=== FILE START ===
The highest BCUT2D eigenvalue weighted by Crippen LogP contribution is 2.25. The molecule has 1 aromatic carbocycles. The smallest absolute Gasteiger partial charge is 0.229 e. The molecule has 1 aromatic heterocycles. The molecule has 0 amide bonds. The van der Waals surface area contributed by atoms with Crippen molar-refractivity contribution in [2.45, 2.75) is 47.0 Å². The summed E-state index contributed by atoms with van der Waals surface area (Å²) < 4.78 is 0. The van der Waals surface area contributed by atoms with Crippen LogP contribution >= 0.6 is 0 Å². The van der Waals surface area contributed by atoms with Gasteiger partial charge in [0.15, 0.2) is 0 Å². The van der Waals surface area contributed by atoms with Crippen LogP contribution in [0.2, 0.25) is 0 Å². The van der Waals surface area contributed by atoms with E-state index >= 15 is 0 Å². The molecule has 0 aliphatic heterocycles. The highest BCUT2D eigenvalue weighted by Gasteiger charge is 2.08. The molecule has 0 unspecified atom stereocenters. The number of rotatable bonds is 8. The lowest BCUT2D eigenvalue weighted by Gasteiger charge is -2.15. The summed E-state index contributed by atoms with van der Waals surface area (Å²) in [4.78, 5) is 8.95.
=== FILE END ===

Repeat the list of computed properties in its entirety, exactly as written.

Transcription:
The highest BCUT2D eigenvalue weighted by Crippen LogP contribution is 2.25. The molecule has 1 aromatic carbocycles. The smallest absolute Gasteiger partial charge is 0.229 e. The molecule has 1 aromatic heterocycles. The molecule has 0 amide bonds. The van der Waals surface area contributed by atoms with Crippen molar-refractivity contribution in [2.45, 2.75) is 47.0 Å². The summed E-state index contributed by atoms with van der Waals surface area (Å²) < 4.78 is 0. The van der Waals surface area contributed by atoms with Crippen LogP contribution >= 0.6 is 0 Å². The van der Waals surface area contributed by atoms with Gasteiger partial charge in [0.15, 0.2) is 0 Å². The van der Waals surface area contributed by atoms with Crippen LogP contribution in [0.2, 0.25) is 0 Å². The van der Waals surface area contributed by atoms with E-state index >= 15 is 0 Å². The molecule has 0 aliphatic heterocycles. The highest BCUT2D eigenvalue weighted by Gasteiger charge is 2.08. The molecule has 0 unspecified atom stereocenters. The number of rotatable bonds is 8. The lowest BCUT2D eigenvalue weighted by Gasteiger charge is -2.15. The summed E-state index contributed by atoms with van der Waals surface area (Å²) in [4.78, 5) is 8.95.